An action will be dismissed under SLUSA if it (1) is a “covered class action”; (2) is based on state law; (3) involves a “covered security”; and (4) alleges a “misrepresentation or omission of a material fact” or use of “any manipulative or deceptive device . . . in connection with the purchase or sale of a covered security.” (15 U.S.C. § 78bb(f); see, e.g., Behlen v. Merrill Lynch, supra, 311 F.3d 1087, 1092.) A “covered class action” is a lawsuit in which damages are sought on behalf of more than 50 people. (15 U.S.C. § 78bb(f)(5)(B).) A “covered security” is one traded nationally and listed on a regulated national exchange. (15 U.S.C. § 78bb(f)(5)(E).) In determining whether an alleged misrepresentation or omission “coincides” with a securities transaction, courts look at “the gravamen” – whether the complaint, as a whole, involves an untrue statement or substantive omission of a material fact, and whether that conduct coincides with a transaction involving a covered security. (Kutten v. Bank of America, N.A. (E.D.Mo., Aug. 29, 2007, Civ. No. 06-0937 (PAM)) 2007 U.S.Dist. Lexis 63897, at pp. *4–5 (Kutten).) The court focuses on the substance of the claim, not the plaintiffs’ characterization of it. (Miller v. Nationwide Life Ins. Co. (5th Cir. 2004) 391 F.3d 698, 702 [whether SLUSA applies “hinges on the context of the allegations—not on the label affixed to the cause of action”].)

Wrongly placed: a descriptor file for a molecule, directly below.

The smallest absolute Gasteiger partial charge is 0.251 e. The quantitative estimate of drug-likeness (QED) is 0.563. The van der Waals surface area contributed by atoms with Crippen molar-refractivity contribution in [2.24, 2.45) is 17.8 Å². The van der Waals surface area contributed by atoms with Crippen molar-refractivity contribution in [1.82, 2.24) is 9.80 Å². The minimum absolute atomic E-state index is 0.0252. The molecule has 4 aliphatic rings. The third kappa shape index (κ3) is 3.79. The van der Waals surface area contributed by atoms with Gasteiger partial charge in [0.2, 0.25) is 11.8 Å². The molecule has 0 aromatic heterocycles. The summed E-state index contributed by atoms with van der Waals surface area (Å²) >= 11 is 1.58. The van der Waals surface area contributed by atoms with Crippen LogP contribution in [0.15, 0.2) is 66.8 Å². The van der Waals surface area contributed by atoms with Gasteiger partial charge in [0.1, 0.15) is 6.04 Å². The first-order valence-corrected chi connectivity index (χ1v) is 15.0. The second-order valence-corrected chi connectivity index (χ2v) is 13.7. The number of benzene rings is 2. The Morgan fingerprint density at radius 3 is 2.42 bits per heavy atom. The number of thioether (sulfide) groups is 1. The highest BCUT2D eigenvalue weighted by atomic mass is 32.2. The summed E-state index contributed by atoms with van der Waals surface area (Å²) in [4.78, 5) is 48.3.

Id. at 4-5. The Court then applies these rules to the case before it:
Here, it is undisputed that both the class and the mutual funds at issue are “covered” as defined by SLUSA. It is also clear from the complaint that the action is based on state law. Thus, the key question is whether the gravamen involves a misrepresentation or omission in connection with the purchase or sale of mutual funds. We conclude it does.